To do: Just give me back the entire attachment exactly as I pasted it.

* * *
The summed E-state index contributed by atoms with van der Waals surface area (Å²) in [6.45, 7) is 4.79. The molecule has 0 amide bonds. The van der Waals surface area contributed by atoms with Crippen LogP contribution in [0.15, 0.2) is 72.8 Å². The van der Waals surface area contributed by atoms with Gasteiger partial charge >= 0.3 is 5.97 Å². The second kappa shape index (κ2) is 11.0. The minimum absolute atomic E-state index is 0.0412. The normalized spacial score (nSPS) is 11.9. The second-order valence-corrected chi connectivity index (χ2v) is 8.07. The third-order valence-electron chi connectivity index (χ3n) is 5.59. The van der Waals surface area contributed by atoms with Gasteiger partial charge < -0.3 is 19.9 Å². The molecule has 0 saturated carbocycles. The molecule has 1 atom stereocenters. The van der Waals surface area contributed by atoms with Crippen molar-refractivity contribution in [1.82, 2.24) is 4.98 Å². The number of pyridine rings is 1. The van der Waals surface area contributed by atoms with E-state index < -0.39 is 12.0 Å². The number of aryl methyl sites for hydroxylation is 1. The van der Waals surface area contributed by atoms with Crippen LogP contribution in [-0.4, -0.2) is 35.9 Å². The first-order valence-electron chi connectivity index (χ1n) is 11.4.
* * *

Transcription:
The summed E-state index contributed by atoms with van der Waals surface area (Å²) in [6.45, 7) is 4.79. The molecule has 0 amide bonds. The van der Waals surface area contributed by atoms with Crippen LogP contribution in [0.15, 0.2) is 72.8 Å². The van der Waals surface area contributed by atoms with Gasteiger partial charge >= 0.3 is 5.97 Å². The second kappa shape index (κ2) is 11.0. The minimum absolute atomic E-state index is 0.0412. The normalized spacial score (nSPS) is 11.9. The second-order valence-corrected chi connectivity index (χ2v) is 8.07. The third-order valence-electron chi connectivity index (χ3n) is 5.59. The van der Waals surface area contributed by atoms with Gasteiger partial charge < -0.3 is 19.9 Å². The molecule has 0 saturated carbocycles. The molecule has 1 atom stereocenters. The van der Waals surface area contributed by atoms with Crippen molar-refractivity contribution in [1.82, 2.24) is 4.98 Å². The number of pyridine rings is 1. The van der Waals surface area contributed by atoms with E-state index < -0.39 is 12.0 Å². The number of aryl methyl sites for hydroxylation is 1. The van der Waals surface area contributed by atoms with Crippen LogP contribution in [-0.4, -0.2) is 35.9 Å². The first-order valence-electron chi connectivity index (χ1n) is 11.4.